1979 Crash Hurried Magic Mart's End

by Jack Whitsett  on Monday, Mar. 31, 2014 12:00 am  

“We were the only discount chain in the country that competed with Wal-Mart on a store-to-store basis,” Jack Grundfest said.

Dave Grundfest Sr. stepped aside as president in favor of Dave Jr. in 1971. He died in 1974 with Sterling Stores at its peak, including the rapidly expanding discount division.

The company ultimately opened 47 Magic Marts in the six-state Sterling territory. A new, larger prototype debuted in Little Rock, first at Geyer Springs and Baseline roads, then at 6428 Asher Ave.

“It was an attempt at a more upscale look instead of just bright colors,” Jack Grundfest said.

By that fateful December 1979, Wal-Mart was winning the battle for capitalization. Double-digit interest rates and inflation were eating away at Magic Mart.

In that interest-rate environment, Jack Grundfest said, the only way to offset fixed costs was by adding more stores to generate more revenue.

Still, the company aggressively sought its share of the Christmas trade. On Dec. 20, the Gazette featured a double-truck (two facing pages) Magic Mart ad, headed with a phrase worthy of the company’s ebullient co-founder: “There are five shopping days left ’til Christmas. That’s four more than you’ll need when you shop at Magic Mart.”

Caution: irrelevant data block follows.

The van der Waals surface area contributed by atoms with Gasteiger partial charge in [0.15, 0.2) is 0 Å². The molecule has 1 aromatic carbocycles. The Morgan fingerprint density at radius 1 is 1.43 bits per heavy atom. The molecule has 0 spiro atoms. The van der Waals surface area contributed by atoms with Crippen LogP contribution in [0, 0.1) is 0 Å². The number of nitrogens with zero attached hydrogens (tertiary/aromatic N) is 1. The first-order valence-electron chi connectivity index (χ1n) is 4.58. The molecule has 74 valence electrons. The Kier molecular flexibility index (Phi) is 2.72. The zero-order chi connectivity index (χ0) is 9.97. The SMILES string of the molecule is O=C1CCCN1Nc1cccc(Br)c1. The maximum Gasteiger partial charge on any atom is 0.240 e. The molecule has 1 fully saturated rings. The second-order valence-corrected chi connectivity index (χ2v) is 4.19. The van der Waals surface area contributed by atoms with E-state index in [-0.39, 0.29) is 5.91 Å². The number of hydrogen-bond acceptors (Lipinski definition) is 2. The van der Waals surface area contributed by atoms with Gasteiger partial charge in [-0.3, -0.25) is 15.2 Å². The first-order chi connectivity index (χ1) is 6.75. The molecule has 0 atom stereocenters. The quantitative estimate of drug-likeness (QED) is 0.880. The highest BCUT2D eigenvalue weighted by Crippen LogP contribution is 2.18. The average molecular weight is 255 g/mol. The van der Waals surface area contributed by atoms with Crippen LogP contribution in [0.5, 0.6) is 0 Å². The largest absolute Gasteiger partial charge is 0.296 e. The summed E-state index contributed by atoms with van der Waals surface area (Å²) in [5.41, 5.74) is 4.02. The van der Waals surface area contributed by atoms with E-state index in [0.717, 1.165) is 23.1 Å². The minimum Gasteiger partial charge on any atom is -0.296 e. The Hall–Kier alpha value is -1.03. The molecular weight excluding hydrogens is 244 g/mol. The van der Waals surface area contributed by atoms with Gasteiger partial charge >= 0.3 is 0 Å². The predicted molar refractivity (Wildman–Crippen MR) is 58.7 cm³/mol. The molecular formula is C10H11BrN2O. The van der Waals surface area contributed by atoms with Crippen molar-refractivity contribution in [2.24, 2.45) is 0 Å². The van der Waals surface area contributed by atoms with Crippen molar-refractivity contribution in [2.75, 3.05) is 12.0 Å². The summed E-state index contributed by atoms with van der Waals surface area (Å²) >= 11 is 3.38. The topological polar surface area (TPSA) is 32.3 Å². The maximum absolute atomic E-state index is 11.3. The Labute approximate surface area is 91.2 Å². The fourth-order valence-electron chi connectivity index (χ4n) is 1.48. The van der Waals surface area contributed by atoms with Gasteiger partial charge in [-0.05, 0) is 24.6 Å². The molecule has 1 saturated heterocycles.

The next day, Gina Wilkins, who wrote training programs and advertising copy, was making Christmas preparations.

“I was helping decorate for the party, and I went to my mother’s office and the door was closed.” Wilkins’ mother, Beth Vaughn, had been Dave Grundfest Jr.’s secretary at the time of the crash.

As the reality of the crash sunk in, “we were all just totally devastated,” Vaughn said.

Pilot Jack Starr’s mother-in-law worked at Sterling headquarters. Vaughn gave her the news.

It also fell to Vaughn to speak for the company when Brummett called for comment on the tragedy.



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